'With God, all things are possible.' Isaiah 60:22
We follow a Creative Curriculum that covers the subjects of History, Geography, Art and Design & Technology and the National Curriculum requirements for each. Each subject is planned carefully so that skills and knowledge are built upon in a chronological sequence and time is given to revisiting prior learning which helps the children contextualise what they are studying within each year group. Teaching through a topic based approach provides the children with a clear context for the application of the distinctive knowledge and skills of each subject discipline while enabling them to make links across subjects to support deeper enjoyment and understanding.
Other subjects are taught as discrete subjects in their own right. We put a great emphasis on learning through experience and inquiry, providing opportunities for children to do, make, question and reason. School visits and outdoor learning opportunities enrich the children's learning in school in all year groups.
Click on your child's class page to find our what they are studying in their class this term...
Through learning about history, children are encouraged to ask questions about the world around them and to understand how to make sense of the world in which they live. A focus on local history and that of the wider world encourages pupils to think about how life has changed, and prepares them for a world that is ever-changing. The skills that pupils are encouraged to adopt, such as; philosophical thinking, referencing different sources and understanding events from different points of view should encourage empathy and understanding and help them to develop a deeper awareness of the world in which we live.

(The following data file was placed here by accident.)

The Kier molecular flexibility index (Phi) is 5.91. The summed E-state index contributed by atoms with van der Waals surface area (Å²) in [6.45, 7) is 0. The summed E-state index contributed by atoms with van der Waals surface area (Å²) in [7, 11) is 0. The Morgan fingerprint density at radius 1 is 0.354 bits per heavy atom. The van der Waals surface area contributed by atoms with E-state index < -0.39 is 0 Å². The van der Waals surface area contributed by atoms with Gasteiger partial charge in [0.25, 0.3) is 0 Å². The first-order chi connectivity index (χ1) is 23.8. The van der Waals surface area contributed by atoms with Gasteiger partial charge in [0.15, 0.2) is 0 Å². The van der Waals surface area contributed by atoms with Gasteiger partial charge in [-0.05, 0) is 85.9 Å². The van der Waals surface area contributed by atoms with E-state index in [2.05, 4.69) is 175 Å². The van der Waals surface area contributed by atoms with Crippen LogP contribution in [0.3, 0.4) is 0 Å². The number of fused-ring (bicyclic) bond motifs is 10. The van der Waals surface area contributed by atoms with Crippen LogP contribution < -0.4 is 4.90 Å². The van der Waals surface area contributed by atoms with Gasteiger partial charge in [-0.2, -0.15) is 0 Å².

The History curriculum follows a chronological route through periods of time. It is characterised by key learning features; social history (homes, food, dress, education, work), social structure (kingdom, monarchy, tribal, government) and placed in a coherent timeline, helping children understand how one period of history impacts on another.
Teachers use quality texts to support the history curriculum and provide opportunities for children to learn from a variety of historical sources, encouraging them to hone and refine their skills of historical enquiry. They interrogate historical events and figures by posing philosophical questions to help them understand their impact and consequences.
The impact of the curriculum is monitored in several ways to ensure that pupils all have access to a wide curriculum. Pupil opinions, assessment outcomes and progression, planning, work in books, discussions with teachers, plus learning walks and classroom displays are used to inform the quality of learning and understanding that pupils have gained.
In discovering the physical and human geography of different places, pupils are encouraged to think about the planet that we live on as something that must be looked after and appreciated. By understanding how people live, and the cultural differences around the world, pupils are encouraged to be understanding and respectful of different people. As stewards of God's earth, we teach the children that we have a responsibility to care for the planet for future generations.
Geography is delivered through topics and connections made with the culture or period in time that is under study. Practical and experiential learning is a key feature of the curriculum delivery and children are given the opportunity to practice and refine map and fieldwork skills, building on what they have learned before. The local area and school grounds are exploited to support the development of geographical skills and a local fieldwork week focus provides an enrichment opportunity to put these skills into practice.
The environment and its vulnerabilities are explored through Geography topics. Children consider philosophical questions and reason how human behaviour threatens the planet and its species.